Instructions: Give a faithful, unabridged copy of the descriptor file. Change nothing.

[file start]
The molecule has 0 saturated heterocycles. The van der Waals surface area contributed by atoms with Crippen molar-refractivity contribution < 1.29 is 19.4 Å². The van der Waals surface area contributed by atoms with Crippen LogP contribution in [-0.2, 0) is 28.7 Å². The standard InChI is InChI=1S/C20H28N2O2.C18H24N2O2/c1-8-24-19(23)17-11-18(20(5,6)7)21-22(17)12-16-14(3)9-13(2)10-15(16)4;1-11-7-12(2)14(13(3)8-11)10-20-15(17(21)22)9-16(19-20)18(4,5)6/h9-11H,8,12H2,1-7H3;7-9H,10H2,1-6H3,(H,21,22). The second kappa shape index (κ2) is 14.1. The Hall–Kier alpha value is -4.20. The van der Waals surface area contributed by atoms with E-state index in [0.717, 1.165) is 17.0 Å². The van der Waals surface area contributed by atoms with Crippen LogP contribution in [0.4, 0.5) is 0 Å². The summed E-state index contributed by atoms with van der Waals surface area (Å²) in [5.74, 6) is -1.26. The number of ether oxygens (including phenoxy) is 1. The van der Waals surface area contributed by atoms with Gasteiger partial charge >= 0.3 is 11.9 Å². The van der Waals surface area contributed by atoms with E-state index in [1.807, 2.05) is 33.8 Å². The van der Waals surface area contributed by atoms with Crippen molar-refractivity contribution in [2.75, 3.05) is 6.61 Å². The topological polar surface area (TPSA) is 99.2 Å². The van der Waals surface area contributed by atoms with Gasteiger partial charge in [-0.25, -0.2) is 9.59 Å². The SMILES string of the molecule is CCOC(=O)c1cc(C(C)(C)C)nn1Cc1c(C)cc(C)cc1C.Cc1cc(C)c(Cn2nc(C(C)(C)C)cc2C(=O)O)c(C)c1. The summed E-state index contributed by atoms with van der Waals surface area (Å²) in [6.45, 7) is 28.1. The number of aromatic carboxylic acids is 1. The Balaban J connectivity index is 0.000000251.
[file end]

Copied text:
The molecule has 0 saturated heterocycles. The van der Waals surface area contributed by atoms with Crippen molar-refractivity contribution < 1.29 is 19.4 Å². The van der Waals surface area contributed by atoms with Crippen LogP contribution in [-0.2, 0) is 28.7 Å². The standard InChI is InChI=1S/C20H28N2O2.C18H24N2O2/c1-8-24-19(23)17-11-18(20(5,6)7)21-22(17)12-16-14(3)9-13(2)10-15(16)4;1-11-7-12(2)14(13(3)8-11)10-20-15(17(21)22)9-16(19-20)18(4,5)6/h9-11H,8,12H2,1-7H3;7-9H,10H2,1-6H3,(H,21,22). The second kappa shape index (κ2) is 14.1. The Hall–Kier alpha value is -4.20. The van der Waals surface area contributed by atoms with E-state index in [0.717, 1.165) is 17.0 Å². The van der Waals surface area contributed by atoms with Crippen LogP contribution in [0.4, 0.5) is 0 Å². The summed E-state index contributed by atoms with van der Waals surface area (Å²) in [5.74, 6) is -1.26. The number of ether oxygens (including phenoxy) is 1. The van der Waals surface area contributed by atoms with Gasteiger partial charge >= 0.3 is 11.9 Å². The van der Waals surface area contributed by atoms with E-state index in [1.807, 2.05) is 33.8 Å². The van der Waals surface area contributed by atoms with Crippen molar-refractivity contribution in [2.75, 3.05) is 6.61 Å². The topological polar surface area (TPSA) is 99.2 Å². The van der Waals surface area contributed by atoms with Gasteiger partial charge in [-0.25, -0.2) is 9.59 Å². The SMILES string of the molecule is CCOC(=O)c1cc(C(C)(C)C)nn1Cc1c(C)cc(C)cc1C.Cc1cc(C)c(Cn2nc(C(C)(C)C)cc2C(=O)O)c(C)c1. The summed E-state index contributed by atoms with van der Waals surface area (Å²) in [6.45, 7) is 28.1. The number of aromatic carboxylic acids is 1. The Balaban J connectivity index is 0.000000251.